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All Up in White Sox Business Since 2005



Updated: 2017-12-14T09:12:02-06:00

 



White Sox trade rumors: Manny Machado isn’t going away

2017-12-14T09:12:02-06:00

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Rumormongers say Rick Hahn is making the most compelling case so far

On Wednesday, I said it made sense for the White Sox float around the periphery of the Manny Machado trade discussions, whether it’s because they can capitalize on the Orioles not wanting to trade their star inside the division, or simply because they’ll want to make their interest known for Machado’s impending free agency.

It intensified starting Wednesday afternoon, and has only intensified overnight, with rumors coming from all angles. It’d be one thing if it were the White Sox-friendly Bob Nightengale:

*** *** ***

Baseball America posted the first version of its Rule 5 draft preview, and J.J. Cooper compiled profiles for 85 prospects. Jordan Guerrero isn’t in Cooper’s top-five draft candidates, but he is one of seven pitchers listed under the popular draft category “back end starters.”

Guerrero is a crafty lefty with an excellent changeup and enough fastball velocity (90-93 mph) to keep hitters from sitting on his changeup. His breaking ball has never reached the level of his changeup. He could serve as a back-of-the-rotation starter or a multi-inning reliever.

He also lists Connor Walsh as a “flamethrower with work to do.” His draft eligibility was a reason the White Sox put him on the Arizona Fall League roster, but if the results are any indication, his performance probably didn’t change many minds.




Is the White Sox front office good now?

2017-12-07T09:51:33-06:00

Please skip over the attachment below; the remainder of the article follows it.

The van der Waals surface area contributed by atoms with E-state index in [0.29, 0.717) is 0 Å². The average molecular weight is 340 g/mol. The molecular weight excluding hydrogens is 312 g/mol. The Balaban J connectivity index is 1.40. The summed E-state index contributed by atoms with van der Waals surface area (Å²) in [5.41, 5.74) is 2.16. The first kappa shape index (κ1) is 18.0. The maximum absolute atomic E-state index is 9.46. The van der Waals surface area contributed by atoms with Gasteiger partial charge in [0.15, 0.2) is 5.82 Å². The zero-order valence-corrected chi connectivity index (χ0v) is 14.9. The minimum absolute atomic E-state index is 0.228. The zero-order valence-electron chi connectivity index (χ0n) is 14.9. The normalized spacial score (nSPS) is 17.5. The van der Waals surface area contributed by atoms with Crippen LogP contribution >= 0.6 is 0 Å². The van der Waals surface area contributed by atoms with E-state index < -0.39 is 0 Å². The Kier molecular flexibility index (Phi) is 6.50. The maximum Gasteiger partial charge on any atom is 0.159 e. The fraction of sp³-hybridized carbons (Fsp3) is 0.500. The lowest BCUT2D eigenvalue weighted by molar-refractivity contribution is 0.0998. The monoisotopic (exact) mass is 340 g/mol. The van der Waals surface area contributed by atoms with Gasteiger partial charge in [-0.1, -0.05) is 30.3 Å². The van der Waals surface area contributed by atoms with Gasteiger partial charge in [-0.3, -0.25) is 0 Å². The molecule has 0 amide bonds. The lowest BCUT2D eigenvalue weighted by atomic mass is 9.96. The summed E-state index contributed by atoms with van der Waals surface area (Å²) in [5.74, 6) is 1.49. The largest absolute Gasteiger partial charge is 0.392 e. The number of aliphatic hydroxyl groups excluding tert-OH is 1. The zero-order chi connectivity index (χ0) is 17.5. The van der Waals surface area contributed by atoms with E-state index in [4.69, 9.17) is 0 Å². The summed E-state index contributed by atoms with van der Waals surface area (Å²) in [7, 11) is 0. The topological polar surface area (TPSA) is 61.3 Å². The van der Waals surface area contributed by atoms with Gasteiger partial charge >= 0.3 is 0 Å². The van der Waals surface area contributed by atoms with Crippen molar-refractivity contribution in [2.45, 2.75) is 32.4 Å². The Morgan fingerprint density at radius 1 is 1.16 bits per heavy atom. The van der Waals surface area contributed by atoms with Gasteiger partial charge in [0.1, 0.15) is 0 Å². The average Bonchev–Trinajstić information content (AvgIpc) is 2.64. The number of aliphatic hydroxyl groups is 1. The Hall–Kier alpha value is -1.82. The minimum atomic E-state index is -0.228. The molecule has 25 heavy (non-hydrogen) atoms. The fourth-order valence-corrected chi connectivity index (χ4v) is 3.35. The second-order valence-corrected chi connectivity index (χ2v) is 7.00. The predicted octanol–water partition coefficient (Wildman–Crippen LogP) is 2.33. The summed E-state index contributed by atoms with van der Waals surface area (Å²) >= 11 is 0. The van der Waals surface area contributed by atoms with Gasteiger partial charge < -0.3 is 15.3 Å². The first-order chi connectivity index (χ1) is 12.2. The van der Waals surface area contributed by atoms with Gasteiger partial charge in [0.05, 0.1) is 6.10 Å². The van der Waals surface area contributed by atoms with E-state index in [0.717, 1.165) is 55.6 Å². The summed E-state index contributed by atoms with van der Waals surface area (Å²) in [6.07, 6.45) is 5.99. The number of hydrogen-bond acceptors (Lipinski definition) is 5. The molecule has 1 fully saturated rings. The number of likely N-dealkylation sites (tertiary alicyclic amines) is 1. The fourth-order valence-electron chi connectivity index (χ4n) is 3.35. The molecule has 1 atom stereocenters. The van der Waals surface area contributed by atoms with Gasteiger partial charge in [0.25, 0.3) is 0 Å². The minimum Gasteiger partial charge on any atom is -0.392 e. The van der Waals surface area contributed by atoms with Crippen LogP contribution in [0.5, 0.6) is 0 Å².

Sorry for the question headline, but I don’t want to lead the witness Over at FanGraphs, Jeff Sullivan is soliciting responses from fans about their teams’ front offices. I submitted a response, and I recommend you do the same, or at least give it some thought before peeking at the results. Waiting. Waiting. Waiting. OK. Will Leitch looked at the results of the FanGraphs poll and found that only five groups of fans called their front offices worse than average: the Marlins, Mets, Orioles, Reds and Tigers. The other 25 teams’ fans are “actively pleased with their front offices.” Leitch said that it’s partially a reflection of a more level playing field between teams, with everybody using data to some degree. But that's the world we live in now. Our default is to assume competence in our executives. That's a greater change than I think we've appreciated. Not too long ago, we cheered a movie in which Billy Beane outsmarted the good ol' boys network. Now everybody is Billy Beane. And we're all collectively more satisfied. Even though … well, everybody still has the same record. The collective baseball record is still .500. There is still only one champion. That’s a part of it. The decision-making is a whole lot more defensible on the whole, even if a fair portion of them don’t work (a zero-sum game and all). In the White Sox’ case, it’s also a case of setting a really low bar. Looking at the results, nearly 53 percent of respondents called Rick Hahn and friends “pretty good” or “very good,” while only 15 percent called the front office “pretty bad” or “very bad.” As somebody who selected “pretty bad,” that genuinely surprised me, because it doesn’t seem consistent with the recent past. The Sox front office wouldn’t have come close to those marks after 2015 or 2016, as the first attempt at rebuilding ate it and Robin Ventura was allowed to lead the team all the way into the turf. I doubt that a cross-section of fans would look at the compound failure of the Adam LaRoche signing and the inability to even get to .500 despite a group of four cost-controlled stars and call the front office “average.” The closest data point we have is Sullivan’s first poll, which he conducted at the All-Star break in 2015: Pretty bad: 41.9 percent Average: 35 percent Very bad: 13.3 percent Pretty good: 9.1 percent Very good: 0.7 percent Considering all the disappointment that followed, fans probably held it lower esteem over the following eight baseball months. So what happened in between this period where the White Sox front office’s “good” vote went from below 10 percent to over 50? Two more losing seasons, including one where the White Sox won 67 games. That’s an oversimplification of course. The White Sox decided to tear it down, trading Chris Sale, Adam Eaton and Jose Quintana for a wave of prospects. The stars-and-scrubs model didn’t work, so the White Sox decided to sell off an unprecedented cluster of great contracts in order to yield a wider array of talent. They also hired an eminently qualified manager this time. They deserve some credit for realizing they couldn’t make the old way work, committing to a different model and being open about it. But man, I don’t think they deserve that much credit. This front office hasn’t reached the postseason in nine years, they’ve had five losing seasons in a row, and they very much tried to win in two of them, during which Rick Hahn was the general manager.* That they got a great return for the AL Cy Young runner-up and their best position player doesn’t change the math much, because a better team wouldn’t have had to trade them in the first place. (*I’m convinced that a significant part of Kenny Williams’ value to the White Sox is being somebody to blame for lesser moves regardless of his level of input.) I think most front offices could start a rebuild in an intriguing way if they had to, especially with the assets the White Sox dealt. A dozen other teams have collected [...]